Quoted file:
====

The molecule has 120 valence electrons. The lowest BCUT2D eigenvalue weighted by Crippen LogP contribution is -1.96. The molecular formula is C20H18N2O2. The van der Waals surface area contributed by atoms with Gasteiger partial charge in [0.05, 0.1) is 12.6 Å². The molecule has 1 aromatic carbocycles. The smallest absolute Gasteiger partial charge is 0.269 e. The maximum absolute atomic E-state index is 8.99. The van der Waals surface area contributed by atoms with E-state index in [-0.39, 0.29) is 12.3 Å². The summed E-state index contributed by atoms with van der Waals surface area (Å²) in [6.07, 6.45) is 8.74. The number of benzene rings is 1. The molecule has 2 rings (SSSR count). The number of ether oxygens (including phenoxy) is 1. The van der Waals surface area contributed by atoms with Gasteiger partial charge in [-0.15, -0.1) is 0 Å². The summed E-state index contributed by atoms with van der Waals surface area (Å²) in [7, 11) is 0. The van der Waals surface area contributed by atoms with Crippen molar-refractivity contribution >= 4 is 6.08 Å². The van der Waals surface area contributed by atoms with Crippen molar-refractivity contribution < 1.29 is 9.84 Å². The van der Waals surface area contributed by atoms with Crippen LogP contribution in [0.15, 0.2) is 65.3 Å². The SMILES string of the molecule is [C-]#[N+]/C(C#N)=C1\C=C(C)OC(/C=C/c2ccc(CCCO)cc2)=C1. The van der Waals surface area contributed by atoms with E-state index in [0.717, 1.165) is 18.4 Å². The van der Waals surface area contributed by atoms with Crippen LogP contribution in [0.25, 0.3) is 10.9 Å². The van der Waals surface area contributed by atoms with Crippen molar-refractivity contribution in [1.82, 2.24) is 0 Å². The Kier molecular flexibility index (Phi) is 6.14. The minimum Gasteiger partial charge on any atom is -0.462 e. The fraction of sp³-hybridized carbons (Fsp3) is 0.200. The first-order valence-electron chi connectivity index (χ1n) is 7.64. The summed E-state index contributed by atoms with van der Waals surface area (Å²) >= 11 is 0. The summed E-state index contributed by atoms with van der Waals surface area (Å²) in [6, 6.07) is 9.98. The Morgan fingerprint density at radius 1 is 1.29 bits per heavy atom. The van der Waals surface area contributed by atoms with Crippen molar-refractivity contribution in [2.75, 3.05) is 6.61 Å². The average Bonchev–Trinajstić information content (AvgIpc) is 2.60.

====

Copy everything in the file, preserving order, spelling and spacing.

The molecule has 120 valence electrons. The lowest BCUT2D eigenvalue weighted by Crippen LogP contribution is -1.96. The molecular formula is C20H18N2O2. The van der Waals surface area contributed by atoms with Gasteiger partial charge in [0.05, 0.1) is 12.6 Å². The molecule has 1 aromatic carbocycles. The smallest absolute Gasteiger partial charge is 0.269 e. The maximum absolute atomic E-state index is 8.99. The van der Waals surface area contributed by atoms with E-state index in [-0.39, 0.29) is 12.3 Å². The summed E-state index contributed by atoms with van der Waals surface area (Å²) in [6.07, 6.45) is 8.74. The number of benzene rings is 1. The molecule has 2 rings (SSSR count). The number of ether oxygens (including phenoxy) is 1. The van der Waals surface area contributed by atoms with Gasteiger partial charge in [-0.15, -0.1) is 0 Å². The summed E-state index contributed by atoms with van der Waals surface area (Å²) in [7, 11) is 0. The van der Waals surface area contributed by atoms with Crippen molar-refractivity contribution >= 4 is 6.08 Å². The van der Waals surface area contributed by atoms with Crippen molar-refractivity contribution < 1.29 is 9.84 Å². The van der Waals surface area contributed by atoms with Crippen LogP contribution in [0.15, 0.2) is 65.3 Å². The SMILES string of the molecule is [C-]#[N+]/C(C#N)=C1\C=C(C)OC(/C=C/c2ccc(CCCO)cc2)=C1. The van der Waals surface area contributed by atoms with E-state index in [0.717, 1.165) is 18.4 Å². The van der Waals surface area contributed by atoms with Crippen LogP contribution in [0.25, 0.3) is 10.9 Å². The van der Waals surface area contributed by atoms with Crippen molar-refractivity contribution in [1.82, 2.24) is 0 Å². The Kier molecular flexibility index (Phi) is 6.14. The minimum Gasteiger partial charge on any atom is -0.462 e. The fraction of sp³-hybridized carbons (Fsp3) is 0.200. The first-order valence-electron chi connectivity index (χ1n) is 7.64. The summed E-state index contributed by atoms with van der Waals surface area (Å²) >= 11 is 0. The summed E-state index contributed by atoms with van der Waals surface area (Å²) in [6, 6.07) is 9.98. The Morgan fingerprint density at radius 1 is 1.29 bits per heavy atom. The van der Waals surface area contributed by atoms with Crippen molar-refractivity contribution in [2.75, 3.05) is 6.61 Å². The average Bonchev–Trinajstić information content (AvgIpc) is 2.60.